The final book in Kimberly Derting’s Pledge trilogy is a thrilling conclusion. I was immediately swept up into it and powered right through. It was pr...more The final book in Kimberly Derting’s Pledge trilogy is a thrilling conclusion. I was immediately swept up into it and powered right through. It was pretty much what I wanted with a few surprises along the way.
* Spoilers for those who have not read The Pledge and The Essence *
Charlie has become the Queen of Ludania but at a high price. Her psyche was bonded with Sabara’s and she has done her best to minimize her insistant demands. After a gathering of Queens at a yearly summit goes awry Charlie is lucky to get back to Ludania intact. But someone has not made it back and thanks to a messenger from another Queendom that someone’s life is at stake. Charlie decides to offer herself in lieu of the hostage and ventures into enemy territory with two of her closest comrades in order to finalize the deal. It’s only anyone’s guess if she will see the people that she loves again.
If the second book, The Essence, is largely character development then this book is all plot. The Offering grabs you by the throat and never lets go. The slow pace of the second book was completely absent in this one. I was sucked into the action and could not put the book down until the final moment. There’s a tension to this book that I have learned to appreciate from Derting’s writing and she pulls no punches with her storytelling.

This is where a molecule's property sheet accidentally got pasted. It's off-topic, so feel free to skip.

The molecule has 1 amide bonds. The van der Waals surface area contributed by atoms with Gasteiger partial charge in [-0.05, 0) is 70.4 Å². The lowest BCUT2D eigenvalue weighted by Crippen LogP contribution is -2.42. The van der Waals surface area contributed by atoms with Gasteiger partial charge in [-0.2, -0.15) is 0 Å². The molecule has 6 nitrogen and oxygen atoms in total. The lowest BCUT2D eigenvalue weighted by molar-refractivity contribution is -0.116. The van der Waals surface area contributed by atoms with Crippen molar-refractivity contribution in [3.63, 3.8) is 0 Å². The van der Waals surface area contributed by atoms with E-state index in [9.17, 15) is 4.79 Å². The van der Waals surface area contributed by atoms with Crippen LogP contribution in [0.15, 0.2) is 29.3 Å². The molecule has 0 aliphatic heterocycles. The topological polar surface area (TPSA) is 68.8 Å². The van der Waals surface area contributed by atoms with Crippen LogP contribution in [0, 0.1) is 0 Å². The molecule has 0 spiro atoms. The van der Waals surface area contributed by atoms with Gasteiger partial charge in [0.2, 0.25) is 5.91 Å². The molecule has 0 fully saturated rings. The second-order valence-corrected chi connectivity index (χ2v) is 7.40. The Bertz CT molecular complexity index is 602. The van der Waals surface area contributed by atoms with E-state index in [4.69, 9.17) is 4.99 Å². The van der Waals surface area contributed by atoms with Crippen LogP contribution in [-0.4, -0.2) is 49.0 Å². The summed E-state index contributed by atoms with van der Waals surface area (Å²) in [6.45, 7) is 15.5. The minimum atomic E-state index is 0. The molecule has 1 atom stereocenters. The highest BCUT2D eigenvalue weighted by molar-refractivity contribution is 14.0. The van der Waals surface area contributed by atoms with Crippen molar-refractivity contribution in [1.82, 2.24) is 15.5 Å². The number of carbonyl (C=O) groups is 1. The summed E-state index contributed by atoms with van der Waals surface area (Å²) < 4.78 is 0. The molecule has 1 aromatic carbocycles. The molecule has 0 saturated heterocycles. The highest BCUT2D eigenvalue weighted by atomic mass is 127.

There were one or two things that I would have changed character interaction-wise, but other than that I thought this was a fabulous ending.
The Ring & The Crown is the first book in a new series by Melissa de la Cruz. Having been a fan of her Blue Bloods series I was curious what she w...more The Ring & The Crown is the first book in a new series by Melissa de la Cruz. Having been a fan of her Blue Bloods series I was curious what she would do with historic fantasy. I am very pleased to say that this book lived up to its potential. I enjoyed it from page one until the end. It’s a really great book.
That said, there’s not a lot that happens plot wise. It’s entirely character driven, so I’ll try to condense it as much as possible without spoiling it for everyone. Here we go.
In 1429 the English employed magicians to defeat the French in battle, destroying the dark witch Jeanne of Arkk. Now conquered, the English empire absorbs the French into their growing dominion. Henry VI becomes the ruler of five continents with the Merlin, a powerful, immortal magician, as his support. Now, five hundred years later at the dawn of the twentieth century, an aging Queen Eleanor II’s reign is at an end. The Queen is 150 years old and her ailing 17-year-old daughter, Marie Victoria, is poised to assume the Franco-British crown. Marie suffers from tuberculosis and many doubt that she is fit to rule.